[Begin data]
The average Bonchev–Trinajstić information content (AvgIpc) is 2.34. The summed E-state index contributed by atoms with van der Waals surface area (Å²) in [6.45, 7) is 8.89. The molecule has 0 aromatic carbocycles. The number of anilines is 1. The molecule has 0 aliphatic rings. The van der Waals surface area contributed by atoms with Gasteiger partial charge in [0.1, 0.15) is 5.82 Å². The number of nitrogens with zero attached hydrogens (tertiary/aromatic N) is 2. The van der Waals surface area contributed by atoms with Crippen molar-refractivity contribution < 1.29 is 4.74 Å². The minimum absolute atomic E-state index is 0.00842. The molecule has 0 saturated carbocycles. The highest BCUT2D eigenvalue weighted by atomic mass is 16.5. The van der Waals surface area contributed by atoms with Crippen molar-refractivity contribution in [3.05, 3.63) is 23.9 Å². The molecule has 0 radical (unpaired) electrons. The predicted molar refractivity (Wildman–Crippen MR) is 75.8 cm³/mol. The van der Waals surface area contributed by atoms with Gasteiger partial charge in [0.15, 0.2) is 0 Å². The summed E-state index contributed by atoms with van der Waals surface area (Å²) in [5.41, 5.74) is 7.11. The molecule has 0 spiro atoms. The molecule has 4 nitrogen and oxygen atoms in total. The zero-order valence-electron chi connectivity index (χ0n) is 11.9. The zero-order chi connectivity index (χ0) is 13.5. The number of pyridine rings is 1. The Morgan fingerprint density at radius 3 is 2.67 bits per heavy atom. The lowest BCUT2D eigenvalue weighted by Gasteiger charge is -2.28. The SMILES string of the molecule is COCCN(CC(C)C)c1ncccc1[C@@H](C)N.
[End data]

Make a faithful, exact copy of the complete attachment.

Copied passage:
The average Bonchev–Trinajstić information content (AvgIpc) is 2.34. The summed E-state index contributed by atoms with van der Waals surface area (Å²) in [6.45, 7) is 8.89. The molecule has 0 aromatic carbocycles. The number of anilines is 1. The molecule has 0 aliphatic rings. The van der Waals surface area contributed by atoms with Gasteiger partial charge in [0.1, 0.15) is 5.82 Å². The number of nitrogens with zero attached hydrogens (tertiary/aromatic N) is 2. The van der Waals surface area contributed by atoms with Crippen molar-refractivity contribution < 1.29 is 4.74 Å². The minimum absolute atomic E-state index is 0.00842. The molecule has 0 saturated carbocycles. The highest BCUT2D eigenvalue weighted by atomic mass is 16.5. The van der Waals surface area contributed by atoms with Crippen molar-refractivity contribution in [3.05, 3.63) is 23.9 Å². The molecule has 0 radical (unpaired) electrons. The predicted molar refractivity (Wildman–Crippen MR) is 75.8 cm³/mol. The van der Waals surface area contributed by atoms with Gasteiger partial charge in [0.15, 0.2) is 0 Å². The summed E-state index contributed by atoms with van der Waals surface area (Å²) in [5.41, 5.74) is 7.11. The molecule has 0 spiro atoms. The molecule has 4 nitrogen and oxygen atoms in total. The zero-order valence-electron chi connectivity index (χ0n) is 11.9. The zero-order chi connectivity index (χ0) is 13.5. The number of pyridine rings is 1. The Morgan fingerprint density at radius 3 is 2.67 bits per heavy atom. The lowest BCUT2D eigenvalue weighted by Gasteiger charge is -2.28. The SMILES string of the molecule is COCCN(CC(C)C)c1ncccc1[C@@H](C)N.